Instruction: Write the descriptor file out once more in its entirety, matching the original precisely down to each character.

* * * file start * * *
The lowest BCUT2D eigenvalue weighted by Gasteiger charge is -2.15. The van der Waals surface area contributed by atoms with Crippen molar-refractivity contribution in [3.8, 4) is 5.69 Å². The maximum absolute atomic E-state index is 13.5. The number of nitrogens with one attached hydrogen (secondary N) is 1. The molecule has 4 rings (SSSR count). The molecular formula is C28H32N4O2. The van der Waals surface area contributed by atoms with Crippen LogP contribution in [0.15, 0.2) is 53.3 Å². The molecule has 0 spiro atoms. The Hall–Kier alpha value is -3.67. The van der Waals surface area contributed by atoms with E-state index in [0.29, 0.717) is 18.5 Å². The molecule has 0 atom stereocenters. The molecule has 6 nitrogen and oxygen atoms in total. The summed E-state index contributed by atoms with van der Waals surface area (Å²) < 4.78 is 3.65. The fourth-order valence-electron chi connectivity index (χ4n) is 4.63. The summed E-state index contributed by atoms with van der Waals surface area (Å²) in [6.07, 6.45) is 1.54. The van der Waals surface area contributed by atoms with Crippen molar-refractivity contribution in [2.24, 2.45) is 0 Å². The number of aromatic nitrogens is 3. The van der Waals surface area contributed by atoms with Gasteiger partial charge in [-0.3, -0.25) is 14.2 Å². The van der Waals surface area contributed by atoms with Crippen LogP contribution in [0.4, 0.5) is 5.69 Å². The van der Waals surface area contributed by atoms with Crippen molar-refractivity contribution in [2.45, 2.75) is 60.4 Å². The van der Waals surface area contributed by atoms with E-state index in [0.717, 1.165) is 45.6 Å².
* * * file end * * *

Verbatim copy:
The lowest BCUT2D eigenvalue weighted by Gasteiger charge is -2.15. The van der Waals surface area contributed by atoms with Crippen molar-refractivity contribution in [3.8, 4) is 5.69 Å². The maximum absolute atomic E-state index is 13.5. The number of nitrogens with one attached hydrogen (secondary N) is 1. The molecule has 4 rings (SSSR count). The molecular formula is C28H32N4O2. The van der Waals surface area contributed by atoms with Crippen LogP contribution in [0.15, 0.2) is 53.3 Å². The molecule has 0 spiro atoms. The Hall–Kier alpha value is -3.67. The van der Waals surface area contributed by atoms with E-state index in [0.29, 0.717) is 18.5 Å². The molecule has 0 atom stereocenters. The molecule has 6 nitrogen and oxygen atoms in total. The summed E-state index contributed by atoms with van der Waals surface area (Å²) < 4.78 is 3.65. The fourth-order valence-electron chi connectivity index (χ4n) is 4.63. The summed E-state index contributed by atoms with van der Waals surface area (Å²) in [6.07, 6.45) is 1.54. The van der Waals surface area contributed by atoms with Crippen molar-refractivity contribution in [2.24, 2.45) is 0 Å². The number of aromatic nitrogens is 3. The van der Waals surface area contributed by atoms with Gasteiger partial charge in [-0.3, -0.25) is 14.2 Å². The van der Waals surface area contributed by atoms with Crippen LogP contribution in [0.4, 0.5) is 5.69 Å². The van der Waals surface area contributed by atoms with Crippen molar-refractivity contribution in [2.45, 2.75) is 60.4 Å². The van der Waals surface area contributed by atoms with E-state index in [0.717, 1.165) is 45.6 Å².